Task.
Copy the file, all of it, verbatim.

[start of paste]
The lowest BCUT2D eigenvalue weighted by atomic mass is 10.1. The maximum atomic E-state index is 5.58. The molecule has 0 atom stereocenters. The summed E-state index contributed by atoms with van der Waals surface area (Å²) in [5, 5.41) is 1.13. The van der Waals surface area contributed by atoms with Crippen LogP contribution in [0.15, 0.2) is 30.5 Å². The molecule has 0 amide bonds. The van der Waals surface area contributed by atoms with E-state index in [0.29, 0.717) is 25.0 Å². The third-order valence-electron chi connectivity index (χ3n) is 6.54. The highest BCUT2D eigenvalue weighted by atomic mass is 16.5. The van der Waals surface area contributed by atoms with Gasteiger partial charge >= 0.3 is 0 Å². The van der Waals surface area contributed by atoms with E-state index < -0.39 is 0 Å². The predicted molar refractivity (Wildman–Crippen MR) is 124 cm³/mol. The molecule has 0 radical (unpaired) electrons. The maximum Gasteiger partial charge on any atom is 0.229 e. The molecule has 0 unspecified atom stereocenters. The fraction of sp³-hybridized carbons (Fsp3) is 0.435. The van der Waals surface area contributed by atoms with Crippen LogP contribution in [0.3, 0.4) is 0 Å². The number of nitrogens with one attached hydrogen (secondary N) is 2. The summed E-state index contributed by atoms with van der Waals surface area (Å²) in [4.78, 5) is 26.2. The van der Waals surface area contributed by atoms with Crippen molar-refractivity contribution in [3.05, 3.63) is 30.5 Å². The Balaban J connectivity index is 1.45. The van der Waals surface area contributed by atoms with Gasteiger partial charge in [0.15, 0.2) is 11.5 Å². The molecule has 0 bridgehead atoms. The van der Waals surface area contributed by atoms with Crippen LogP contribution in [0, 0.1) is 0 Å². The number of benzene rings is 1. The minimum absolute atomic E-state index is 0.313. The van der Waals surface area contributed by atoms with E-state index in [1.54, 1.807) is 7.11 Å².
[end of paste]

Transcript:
The lowest BCUT2D eigenvalue weighted by atomic mass is 10.1. The maximum atomic E-state index is 5.58. The molecule has 0 atom stereocenters. The summed E-state index contributed by atoms with van der Waals surface area (Å²) in [5, 5.41) is 1.13. The van der Waals surface area contributed by atoms with Crippen LogP contribution in [0.15, 0.2) is 30.5 Å². The molecule has 0 amide bonds. The van der Waals surface area contributed by atoms with E-state index in [0.29, 0.717) is 25.0 Å². The third-order valence-electron chi connectivity index (χ3n) is 6.54. The highest BCUT2D eigenvalue weighted by atomic mass is 16.5. The van der Waals surface area contributed by atoms with Gasteiger partial charge >= 0.3 is 0 Å². The van der Waals surface area contributed by atoms with E-state index < -0.39 is 0 Å². The predicted molar refractivity (Wildman–Crippen MR) is 124 cm³/mol. The molecule has 0 radical (unpaired) electrons. The maximum Gasteiger partial charge on any atom is 0.229 e. The molecule has 0 unspecified atom stereocenters. The fraction of sp³-hybridized carbons (Fsp3) is 0.435. The van der Waals surface area contributed by atoms with Crippen LogP contribution in [0.3, 0.4) is 0 Å². The number of nitrogens with one attached hydrogen (secondary N) is 2. The summed E-state index contributed by atoms with van der Waals surface area (Å²) in [4.78, 5) is 26.2. The van der Waals surface area contributed by atoms with Crippen molar-refractivity contribution in [3.05, 3.63) is 30.5 Å². The Balaban J connectivity index is 1.45. The van der Waals surface area contributed by atoms with Gasteiger partial charge in [0.15, 0.2) is 11.5 Å². The molecule has 0 bridgehead atoms. The van der Waals surface area contributed by atoms with Crippen LogP contribution in [0, 0.1) is 0 Å². The number of benzene rings is 1. The minimum absolute atomic E-state index is 0.313. The van der Waals surface area contributed by atoms with E-state index in [1.54, 1.807) is 7.11 Å².